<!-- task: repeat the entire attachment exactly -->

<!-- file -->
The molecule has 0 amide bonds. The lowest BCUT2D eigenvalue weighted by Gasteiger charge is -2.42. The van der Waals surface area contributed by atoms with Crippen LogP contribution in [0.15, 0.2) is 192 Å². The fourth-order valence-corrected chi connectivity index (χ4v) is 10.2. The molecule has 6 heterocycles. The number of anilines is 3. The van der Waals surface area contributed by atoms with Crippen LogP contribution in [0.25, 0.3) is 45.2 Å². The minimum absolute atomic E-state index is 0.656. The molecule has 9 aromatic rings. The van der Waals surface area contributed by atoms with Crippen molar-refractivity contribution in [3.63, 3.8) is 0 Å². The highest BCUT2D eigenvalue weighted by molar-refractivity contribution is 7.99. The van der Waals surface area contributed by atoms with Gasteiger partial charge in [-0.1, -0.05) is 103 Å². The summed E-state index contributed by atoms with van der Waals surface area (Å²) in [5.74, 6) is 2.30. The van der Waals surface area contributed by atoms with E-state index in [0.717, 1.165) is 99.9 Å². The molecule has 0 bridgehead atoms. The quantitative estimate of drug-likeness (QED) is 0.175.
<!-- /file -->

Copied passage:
The molecule has 0 amide bonds. The lowest BCUT2D eigenvalue weighted by Gasteiger charge is -2.42. The van der Waals surface area contributed by atoms with Crippen LogP contribution in [0.15, 0.2) is 192 Å². The fourth-order valence-corrected chi connectivity index (χ4v) is 10.2. The molecule has 6 heterocycles. The number of anilines is 3. The van der Waals surface area contributed by atoms with Crippen LogP contribution in [0.25, 0.3) is 45.2 Å². The minimum absolute atomic E-state index is 0.656. The molecule has 9 aromatic rings. The van der Waals surface area contributed by atoms with Crippen molar-refractivity contribution in [3.63, 3.8) is 0 Å². The highest BCUT2D eigenvalue weighted by molar-refractivity contribution is 7.99. The van der Waals surface area contributed by atoms with Gasteiger partial charge in [-0.1, -0.05) is 103 Å². The summed E-state index contributed by atoms with van der Waals surface area (Å²) in [5.74, 6) is 2.30. The van der Waals surface area contributed by atoms with E-state index in [0.717, 1.165) is 99.9 Å². The molecule has 0 bridgehead atoms. The quantitative estimate of drug-likeness (QED) is 0.175.